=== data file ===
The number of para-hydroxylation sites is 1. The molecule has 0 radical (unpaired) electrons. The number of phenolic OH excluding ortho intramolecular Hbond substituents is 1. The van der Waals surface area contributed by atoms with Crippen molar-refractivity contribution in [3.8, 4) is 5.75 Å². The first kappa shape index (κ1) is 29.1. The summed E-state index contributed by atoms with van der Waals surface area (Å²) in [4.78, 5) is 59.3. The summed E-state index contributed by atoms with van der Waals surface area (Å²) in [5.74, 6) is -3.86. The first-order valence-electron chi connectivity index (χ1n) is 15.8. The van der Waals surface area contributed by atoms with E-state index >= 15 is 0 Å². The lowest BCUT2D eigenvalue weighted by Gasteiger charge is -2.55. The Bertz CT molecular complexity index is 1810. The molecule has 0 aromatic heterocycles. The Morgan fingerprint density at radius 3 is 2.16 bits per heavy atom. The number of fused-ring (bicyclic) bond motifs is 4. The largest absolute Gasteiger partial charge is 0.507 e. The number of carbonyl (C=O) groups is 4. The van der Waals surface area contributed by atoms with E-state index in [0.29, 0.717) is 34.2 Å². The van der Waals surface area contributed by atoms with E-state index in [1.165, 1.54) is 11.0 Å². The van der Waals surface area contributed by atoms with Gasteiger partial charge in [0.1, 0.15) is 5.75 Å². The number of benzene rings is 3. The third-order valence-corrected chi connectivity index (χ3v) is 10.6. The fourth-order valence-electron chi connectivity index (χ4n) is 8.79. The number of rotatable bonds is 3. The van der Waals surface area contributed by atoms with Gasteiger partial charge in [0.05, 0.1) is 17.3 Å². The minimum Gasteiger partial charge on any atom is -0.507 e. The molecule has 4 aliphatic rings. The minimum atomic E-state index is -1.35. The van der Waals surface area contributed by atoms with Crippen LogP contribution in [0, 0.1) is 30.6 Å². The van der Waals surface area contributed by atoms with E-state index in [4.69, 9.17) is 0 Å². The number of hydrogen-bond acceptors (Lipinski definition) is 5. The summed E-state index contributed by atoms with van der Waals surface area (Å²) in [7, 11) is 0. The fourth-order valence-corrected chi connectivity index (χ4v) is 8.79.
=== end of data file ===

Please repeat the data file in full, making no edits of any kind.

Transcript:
The number of para-hydroxylation sites is 1. The molecule has 0 radical (unpaired) electrons. The number of phenolic OH excluding ortho intramolecular Hbond substituents is 1. The van der Waals surface area contributed by atoms with Crippen molar-refractivity contribution in [3.8, 4) is 5.75 Å². The first kappa shape index (κ1) is 29.1. The summed E-state index contributed by atoms with van der Waals surface area (Å²) in [4.78, 5) is 59.3. The summed E-state index contributed by atoms with van der Waals surface area (Å²) in [5.74, 6) is -3.86. The first-order valence-electron chi connectivity index (χ1n) is 15.8. The van der Waals surface area contributed by atoms with E-state index >= 15 is 0 Å². The lowest BCUT2D eigenvalue weighted by Gasteiger charge is -2.55. The Bertz CT molecular complexity index is 1810. The molecule has 0 aromatic heterocycles. The Morgan fingerprint density at radius 3 is 2.16 bits per heavy atom. The number of fused-ring (bicyclic) bond motifs is 4. The largest absolute Gasteiger partial charge is 0.507 e. The number of carbonyl (C=O) groups is 4. The van der Waals surface area contributed by atoms with E-state index in [0.29, 0.717) is 34.2 Å². The van der Waals surface area contributed by atoms with E-state index in [1.165, 1.54) is 11.0 Å². The van der Waals surface area contributed by atoms with Gasteiger partial charge in [0.1, 0.15) is 5.75 Å². The number of benzene rings is 3. The third-order valence-corrected chi connectivity index (χ3v) is 10.6. The fourth-order valence-electron chi connectivity index (χ4n) is 8.79. The number of rotatable bonds is 3. The van der Waals surface area contributed by atoms with Gasteiger partial charge in [0.05, 0.1) is 17.3 Å². The minimum Gasteiger partial charge on any atom is -0.507 e. The molecule has 4 aliphatic rings. The minimum atomic E-state index is -1.35. The van der Waals surface area contributed by atoms with Crippen LogP contribution in [0, 0.1) is 30.6 Å². The van der Waals surface area contributed by atoms with E-state index in [4.69, 9.17) is 0 Å². The number of hydrogen-bond acceptors (Lipinski definition) is 5. The summed E-state index contributed by atoms with van der Waals surface area (Å²) in [7, 11) is 0. The fourth-order valence-corrected chi connectivity index (χ4v) is 8.79.